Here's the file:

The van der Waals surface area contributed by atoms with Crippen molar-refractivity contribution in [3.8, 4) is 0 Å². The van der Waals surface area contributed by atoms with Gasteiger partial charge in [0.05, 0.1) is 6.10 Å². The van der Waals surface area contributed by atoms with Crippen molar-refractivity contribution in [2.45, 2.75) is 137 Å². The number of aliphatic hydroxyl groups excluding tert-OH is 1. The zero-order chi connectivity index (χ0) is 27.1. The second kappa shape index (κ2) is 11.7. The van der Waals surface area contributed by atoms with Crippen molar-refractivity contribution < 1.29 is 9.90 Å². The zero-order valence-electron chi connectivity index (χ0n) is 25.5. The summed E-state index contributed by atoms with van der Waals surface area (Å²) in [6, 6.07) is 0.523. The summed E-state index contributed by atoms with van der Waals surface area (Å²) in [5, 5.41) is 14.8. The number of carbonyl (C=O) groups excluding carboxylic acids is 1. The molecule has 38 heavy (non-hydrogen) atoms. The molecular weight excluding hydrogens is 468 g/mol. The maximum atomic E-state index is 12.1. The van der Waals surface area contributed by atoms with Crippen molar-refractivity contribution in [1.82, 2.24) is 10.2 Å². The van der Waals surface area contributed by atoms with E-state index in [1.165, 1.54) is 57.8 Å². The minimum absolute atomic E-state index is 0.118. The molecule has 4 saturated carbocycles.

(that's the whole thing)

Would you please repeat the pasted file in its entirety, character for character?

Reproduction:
The van der Waals surface area contributed by atoms with Crippen molar-refractivity contribution in [3.8, 4) is 0 Å². The van der Waals surface area contributed by atoms with Gasteiger partial charge in [0.05, 0.1) is 6.10 Å². The van der Waals surface area contributed by atoms with Crippen molar-refractivity contribution in [2.45, 2.75) is 137 Å². The number of aliphatic hydroxyl groups excluding tert-OH is 1. The zero-order chi connectivity index (χ0) is 27.1. The second kappa shape index (κ2) is 11.7. The van der Waals surface area contributed by atoms with Crippen molar-refractivity contribution < 1.29 is 9.90 Å². The zero-order valence-electron chi connectivity index (χ0n) is 25.5. The summed E-state index contributed by atoms with van der Waals surface area (Å²) in [6, 6.07) is 0.523. The summed E-state index contributed by atoms with van der Waals surface area (Å²) in [5, 5.41) is 14.8. The number of carbonyl (C=O) groups excluding carboxylic acids is 1. The molecule has 38 heavy (non-hydrogen) atoms. The molecular weight excluding hydrogens is 468 g/mol. The maximum atomic E-state index is 12.1. The van der Waals surface area contributed by atoms with Crippen molar-refractivity contribution in [1.82, 2.24) is 10.2 Å². The van der Waals surface area contributed by atoms with E-state index in [1.165, 1.54) is 57.8 Å². The minimum absolute atomic E-state index is 0.118. The molecule has 4 saturated carbocycles.